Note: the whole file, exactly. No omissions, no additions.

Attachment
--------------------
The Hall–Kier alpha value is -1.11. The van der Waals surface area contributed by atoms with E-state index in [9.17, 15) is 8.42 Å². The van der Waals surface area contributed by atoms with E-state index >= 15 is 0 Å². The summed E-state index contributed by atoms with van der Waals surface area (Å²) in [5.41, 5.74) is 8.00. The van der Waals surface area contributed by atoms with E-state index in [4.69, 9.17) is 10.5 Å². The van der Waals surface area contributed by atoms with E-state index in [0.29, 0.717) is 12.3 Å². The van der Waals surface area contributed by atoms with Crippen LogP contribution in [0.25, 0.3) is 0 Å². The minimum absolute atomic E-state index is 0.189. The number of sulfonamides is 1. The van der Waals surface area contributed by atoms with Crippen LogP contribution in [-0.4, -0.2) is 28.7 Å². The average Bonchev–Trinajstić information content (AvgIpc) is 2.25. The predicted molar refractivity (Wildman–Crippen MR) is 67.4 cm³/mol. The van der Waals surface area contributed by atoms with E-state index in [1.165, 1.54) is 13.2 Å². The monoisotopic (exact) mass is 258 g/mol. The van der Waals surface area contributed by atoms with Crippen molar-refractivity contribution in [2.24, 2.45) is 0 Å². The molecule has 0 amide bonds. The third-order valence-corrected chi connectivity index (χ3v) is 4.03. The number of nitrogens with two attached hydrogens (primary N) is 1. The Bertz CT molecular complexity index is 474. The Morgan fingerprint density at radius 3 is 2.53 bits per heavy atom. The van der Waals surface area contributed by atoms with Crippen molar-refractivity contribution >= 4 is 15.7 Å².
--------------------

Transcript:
The Hall–Kier alpha value is -1.11. The van der Waals surface area contributed by atoms with E-state index in [9.17, 15) is 8.42 Å². The van der Waals surface area contributed by atoms with E-state index >= 15 is 0 Å². The summed E-state index contributed by atoms with van der Waals surface area (Å²) in [5.41, 5.74) is 8.00. The van der Waals surface area contributed by atoms with E-state index in [4.69, 9.17) is 10.5 Å². The van der Waals surface area contributed by atoms with E-state index in [0.29, 0.717) is 12.3 Å². The van der Waals surface area contributed by atoms with Crippen LogP contribution in [0.25, 0.3) is 0 Å². The minimum absolute atomic E-state index is 0.189. The number of sulfonamides is 1. The van der Waals surface area contributed by atoms with Crippen LogP contribution in [-0.4, -0.2) is 28.7 Å². The average Bonchev–Trinajstić information content (AvgIpc) is 2.25. The predicted molar refractivity (Wildman–Crippen MR) is 67.4 cm³/mol. The van der Waals surface area contributed by atoms with E-state index in [1.165, 1.54) is 13.2 Å². The monoisotopic (exact) mass is 258 g/mol. The van der Waals surface area contributed by atoms with Crippen molar-refractivity contribution in [2.24, 2.45) is 0 Å². The molecule has 0 amide bonds. The third-order valence-corrected chi connectivity index (χ3v) is 4.03. The number of nitrogens with two attached hydrogens (primary N) is 1. The Bertz CT molecular complexity index is 474. The Morgan fingerprint density at radius 3 is 2.53 bits per heavy atom. The van der Waals surface area contributed by atoms with Crippen molar-refractivity contribution >= 4 is 15.7 Å².